“The governor role I think can potentially be huge in that politics is everything when it comes to off reservation gaming,” said Matthew Fletcher, director of the Indigenous Law and Policy Center at MSU.
The letter made public from the governor and attorney general to the Sault St. Marie Chippewa Indian tribe has Fletcher a bit surprised.
“That’s pretty tough…tough talk,” said Fletcher.
In the letter it flatly says they oppose the opening of the casino.
“If this was a different world and the Governor supported this, it would put pressure on the Department of Interior to act quicker. It would make the other tribes back down,” said Fletcher.
Fletcher says the Department of Interior will listen closely to what the governor has to say and his opposition could cause a great delay in moving forward.
“This is a chunk of land that is right in the heart of the state’s capital and certainly the state is going to have say in what happens when that land completely leaves the state’s jurisdiction,” said Fletcher.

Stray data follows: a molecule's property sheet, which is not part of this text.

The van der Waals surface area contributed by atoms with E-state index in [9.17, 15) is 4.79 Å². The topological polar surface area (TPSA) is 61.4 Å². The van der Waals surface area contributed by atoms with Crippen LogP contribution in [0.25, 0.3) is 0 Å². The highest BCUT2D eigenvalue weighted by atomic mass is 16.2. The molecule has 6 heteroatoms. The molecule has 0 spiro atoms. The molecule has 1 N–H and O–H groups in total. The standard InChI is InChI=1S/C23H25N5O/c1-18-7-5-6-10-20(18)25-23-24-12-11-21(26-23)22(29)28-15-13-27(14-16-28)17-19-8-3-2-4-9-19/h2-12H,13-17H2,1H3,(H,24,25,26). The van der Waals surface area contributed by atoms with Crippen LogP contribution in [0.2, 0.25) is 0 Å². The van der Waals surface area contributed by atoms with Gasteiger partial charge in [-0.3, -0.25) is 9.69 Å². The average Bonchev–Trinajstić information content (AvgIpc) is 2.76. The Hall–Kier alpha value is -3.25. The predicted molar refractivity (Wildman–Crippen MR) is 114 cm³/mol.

He said: “My passionate support for Lansing and our casino project may have gotten the better of me, but none of my remarks were directed toward Native Americans, and nothing I said can fairly be construed as a racial slur, despite our opponent’s attempt to spin it that way. I make no apologies for using strong language against our opponents, who have made some very impertinent remarks about me, but I do offer my heartfelt and sincere apology to any and all who were offended by my choice of words.”
From the LSJ:
LANSING — Lansing Mayor Virg Bernero is under fire this morning from a pair of Michigan Indian tribes and a tribal lobbyist who said the mayor made a series of racially insensitive remarks about Native Americans at a fundraiser last week.
The Nottawaseppi Huron Band of Potawatomi and Saginaw Chippewa Indian Tribes, who have come out in strong opposition to a proposed Indian casino in Lansing, said Bernero “repeatedly used profanity and racial slurs in describing the (casino) controversy.”